p
pozrob
Mar 05, 2020

The inside jacket gives an accurate description of what the book is about so I won’t rehash it. When I put this book down for the day I can’t say that I couldn’t wait to pick it up again. Slow moving, way too long and drawn out. Good historical insight however into what life was like for ordinary Koreans under Imperial Japanese colonial control. Interesting perspective of Korean’s view of Americans during our (sadly) forgotten war on a peninsula that is still a danger to the region’s stability to this day.

wendybird Mar 04, 2020

This is one of the finest novels I have read in ages. Part family saga, part historical fiction, and certainly part magic, writer Min Jin Lee worked with the text for 30 years, and has crafted it finely. The tale itself begins in 1900, with Sunja, a young woman & fisherman's daughter, as she falls in love at the Korean seaside. It sweeps through 4 generations of Koreans living in Japan, taking the reader from the bustling street markets, all the way to the glistening new towers of Osaka and Tokyo.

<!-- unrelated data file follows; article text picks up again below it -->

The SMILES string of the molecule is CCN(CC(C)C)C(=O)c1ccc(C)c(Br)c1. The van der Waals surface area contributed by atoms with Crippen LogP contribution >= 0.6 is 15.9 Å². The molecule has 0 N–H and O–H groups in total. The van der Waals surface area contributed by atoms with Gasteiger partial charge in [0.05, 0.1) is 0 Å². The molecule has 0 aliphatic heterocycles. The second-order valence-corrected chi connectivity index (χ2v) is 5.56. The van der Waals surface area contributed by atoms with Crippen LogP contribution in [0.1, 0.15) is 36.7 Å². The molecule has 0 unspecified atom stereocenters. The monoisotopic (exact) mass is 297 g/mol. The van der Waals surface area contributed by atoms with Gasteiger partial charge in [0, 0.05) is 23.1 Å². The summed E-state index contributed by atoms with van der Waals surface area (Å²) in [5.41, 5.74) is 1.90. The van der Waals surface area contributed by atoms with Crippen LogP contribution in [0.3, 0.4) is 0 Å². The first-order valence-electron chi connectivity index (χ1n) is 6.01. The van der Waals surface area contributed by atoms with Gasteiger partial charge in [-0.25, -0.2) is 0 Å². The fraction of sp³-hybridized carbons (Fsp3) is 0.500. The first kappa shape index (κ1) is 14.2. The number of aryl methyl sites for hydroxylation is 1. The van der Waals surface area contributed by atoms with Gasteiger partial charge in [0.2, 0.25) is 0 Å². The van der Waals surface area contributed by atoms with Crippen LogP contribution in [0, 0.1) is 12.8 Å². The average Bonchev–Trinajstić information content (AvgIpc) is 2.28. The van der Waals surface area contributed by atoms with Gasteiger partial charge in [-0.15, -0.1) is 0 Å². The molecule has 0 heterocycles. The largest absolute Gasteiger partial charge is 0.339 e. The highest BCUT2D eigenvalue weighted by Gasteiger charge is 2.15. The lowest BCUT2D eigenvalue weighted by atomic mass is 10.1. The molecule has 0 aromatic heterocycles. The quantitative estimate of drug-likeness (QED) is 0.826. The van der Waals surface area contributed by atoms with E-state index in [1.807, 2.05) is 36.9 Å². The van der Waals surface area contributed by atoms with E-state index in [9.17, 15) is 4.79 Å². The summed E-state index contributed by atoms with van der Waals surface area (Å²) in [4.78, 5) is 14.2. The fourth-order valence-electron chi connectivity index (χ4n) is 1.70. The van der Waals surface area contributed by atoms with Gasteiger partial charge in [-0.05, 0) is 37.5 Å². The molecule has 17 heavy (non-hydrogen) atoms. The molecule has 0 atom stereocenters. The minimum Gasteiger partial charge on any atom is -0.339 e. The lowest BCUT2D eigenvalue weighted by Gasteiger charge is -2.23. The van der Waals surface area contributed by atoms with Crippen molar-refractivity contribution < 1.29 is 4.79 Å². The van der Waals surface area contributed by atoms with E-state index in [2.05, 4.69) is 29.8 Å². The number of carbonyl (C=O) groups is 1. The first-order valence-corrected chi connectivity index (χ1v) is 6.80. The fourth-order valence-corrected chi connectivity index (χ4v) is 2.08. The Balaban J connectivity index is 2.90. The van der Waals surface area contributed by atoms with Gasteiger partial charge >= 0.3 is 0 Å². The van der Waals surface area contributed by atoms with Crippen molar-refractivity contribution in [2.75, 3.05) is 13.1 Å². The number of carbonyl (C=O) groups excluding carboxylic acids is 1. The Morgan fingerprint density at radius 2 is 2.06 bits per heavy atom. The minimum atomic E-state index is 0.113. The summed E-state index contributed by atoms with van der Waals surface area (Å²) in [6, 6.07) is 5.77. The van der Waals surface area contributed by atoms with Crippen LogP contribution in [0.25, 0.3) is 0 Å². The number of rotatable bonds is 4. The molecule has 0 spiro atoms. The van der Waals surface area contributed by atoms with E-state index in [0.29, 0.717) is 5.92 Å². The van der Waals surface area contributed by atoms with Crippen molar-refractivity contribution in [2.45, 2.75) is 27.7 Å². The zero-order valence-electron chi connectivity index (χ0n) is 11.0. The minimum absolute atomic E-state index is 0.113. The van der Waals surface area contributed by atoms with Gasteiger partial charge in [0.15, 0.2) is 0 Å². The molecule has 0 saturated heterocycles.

The story is compelling - one of those books that has you making excuses so you could go back to reading it.

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carolinemichelle
Feb 19, 2020

carolinemichelle thinks this title is suitable for 15 years and over

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Tjad2LT
Aug 23, 2017

Sexual Content: explicit sexual content

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ambdizzle
Aug 23, 2019

Yoseb could understand the boy’s anger, but he wanted another chance to talk to him, to tell Noa that a man must learn to forgive—to know what is important, that to live without forgiveness was a kind of death with breathing and movement.